Remember when hardly a week went by without some article in the Western press referring to Hamid Karzai as the “mayor of Kabul”? It was one of those exasperating sound bites that thrived for years despite being much more pithy than accurate. Sure, the authority of the president’s office wasn’t sufficient to disarm warlords, purge corruption, or end disputes by fiat. But from quite early on, Karzai’s sweeping patronage powers affected every part of the country, thanks to the centralized constitution and his spotty but significant influence over Western aid money and troops. Karzai was capable of using those powers with remarkable boldness and tactical acumen – especially in summer 2004, when he kicked Fahim off the presidential ticket and dislodged Ismael Khan from Herat. From that point if not earlier, anyone who smirked about “the mayor of Kabul” simply wasn’t paying attention.
These days almost everyone agrees on Karzai’s relevance and patronage powers – as an insurmountable obstacle to the Afghan reconstruction. I have a degree of sympathy with Josh’s recent article where he argues that this new conventional wisdom is also an overstatement. The President is not a monster; sayke’s riposte goes too far in attributing the murder and fraud of Karzai’s circle to the man himself. And I agree with Josh that the “blame Karzai” meme crucially overlooks:
- the dysfunctional institutional framework the West accepted for Afghanistan, especially the over-centralized presidency and partyless democracy;
- the Western deployment of aid and military power in clumsy, destructive ways that have profoundly discredited the Afghan government;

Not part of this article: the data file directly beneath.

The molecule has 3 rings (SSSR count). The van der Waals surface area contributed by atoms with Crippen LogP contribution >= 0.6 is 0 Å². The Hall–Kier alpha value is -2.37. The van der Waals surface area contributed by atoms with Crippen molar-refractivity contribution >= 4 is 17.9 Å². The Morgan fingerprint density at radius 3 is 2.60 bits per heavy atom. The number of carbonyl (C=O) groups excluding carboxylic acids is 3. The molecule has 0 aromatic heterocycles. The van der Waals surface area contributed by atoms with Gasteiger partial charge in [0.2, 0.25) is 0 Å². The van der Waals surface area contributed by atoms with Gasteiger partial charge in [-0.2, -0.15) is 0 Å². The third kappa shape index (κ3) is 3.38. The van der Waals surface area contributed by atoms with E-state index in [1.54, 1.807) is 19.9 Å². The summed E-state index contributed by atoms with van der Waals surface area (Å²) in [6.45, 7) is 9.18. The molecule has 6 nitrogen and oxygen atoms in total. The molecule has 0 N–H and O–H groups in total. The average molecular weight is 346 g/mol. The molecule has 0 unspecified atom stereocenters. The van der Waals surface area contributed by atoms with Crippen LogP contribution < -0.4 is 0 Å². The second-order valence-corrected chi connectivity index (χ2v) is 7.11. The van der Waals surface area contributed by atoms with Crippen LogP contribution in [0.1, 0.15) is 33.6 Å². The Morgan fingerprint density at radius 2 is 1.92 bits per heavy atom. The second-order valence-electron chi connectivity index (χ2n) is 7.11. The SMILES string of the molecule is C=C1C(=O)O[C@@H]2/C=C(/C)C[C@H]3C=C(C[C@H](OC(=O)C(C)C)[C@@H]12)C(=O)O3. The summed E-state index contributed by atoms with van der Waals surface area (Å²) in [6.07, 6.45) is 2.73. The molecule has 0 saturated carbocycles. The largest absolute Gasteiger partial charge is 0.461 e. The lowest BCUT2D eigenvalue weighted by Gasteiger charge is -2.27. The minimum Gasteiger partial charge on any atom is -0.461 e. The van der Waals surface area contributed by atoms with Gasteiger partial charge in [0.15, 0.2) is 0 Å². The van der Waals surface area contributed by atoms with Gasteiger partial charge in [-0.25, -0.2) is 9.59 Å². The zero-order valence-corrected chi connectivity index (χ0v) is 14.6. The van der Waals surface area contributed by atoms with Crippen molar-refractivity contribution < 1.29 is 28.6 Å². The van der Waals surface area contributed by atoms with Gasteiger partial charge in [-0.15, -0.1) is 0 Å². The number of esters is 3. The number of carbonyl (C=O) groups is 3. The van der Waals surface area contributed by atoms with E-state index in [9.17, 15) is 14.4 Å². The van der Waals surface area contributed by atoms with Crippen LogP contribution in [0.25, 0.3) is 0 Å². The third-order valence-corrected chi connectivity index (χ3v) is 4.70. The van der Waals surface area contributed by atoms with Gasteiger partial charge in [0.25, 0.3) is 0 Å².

- the West’s predilection for lavishing money, arms, and prestige on the very warlords and kingpins that we berate Karzai for empowering; and
- the bleak prospects that any Afghan President, with the best will and vision in the world, would face in governing so damaged a country.
All that said: when we set aside the question of how we got here and start looking for ways forward, I still can’t see how a Karzai-led government is consistent with a stable Afghanistan. Thanks to the constitution we wrote/acquiesced in, the Afghan presidency is an indispensable institution. We can’t start pretending that Karzai’s just a mayor and try to reform the government around him. He’s amply demonstrated his capacity to derail electoral, constitutional, and judicial reforms, as well as anti-corruption and counter-narcotics measures.
I don’t think Karzai has shot down these efforts because he’s a mafioso. He’s following a vision for stable government that relies on keeping himself at the helm and as many powerful people as possible on board. He won’t dispense with thugs like Dostum even when they give him every excuse to, because he knows he may find them politically necessary down the road. He reportedly believes that “his two greatest mistakes as president were the removals of Sher Muhammad Akhundzada and Marshal Fahim.” Karzai’s not going to allow a genuinely rule-of-law based system, because it would alienate the former commanders and nouveaux riches businessmen whom he sees as key to controlling Afghanistan.
For a long time, Karzai’s pragmatic, conciliatory, inclusive style of governance was cast as a strength. His tactics for winning and retaining support across the spectrum of the Afghan political elite have undeniably succeeded in building a kind of stability. Haseeb Humayoon’s coolly descriptive analysis of the 2009 election correctly highlights the breadth of Karzai’s support base — including not just the warlords, ethnocrats, and crooks of lore, but much of the technocratic, educated class beloved of foreign donors. The Karzai team is tactically smart, and it can probably keep on coopting or outmaneuvering rivals to sustain its grip on power.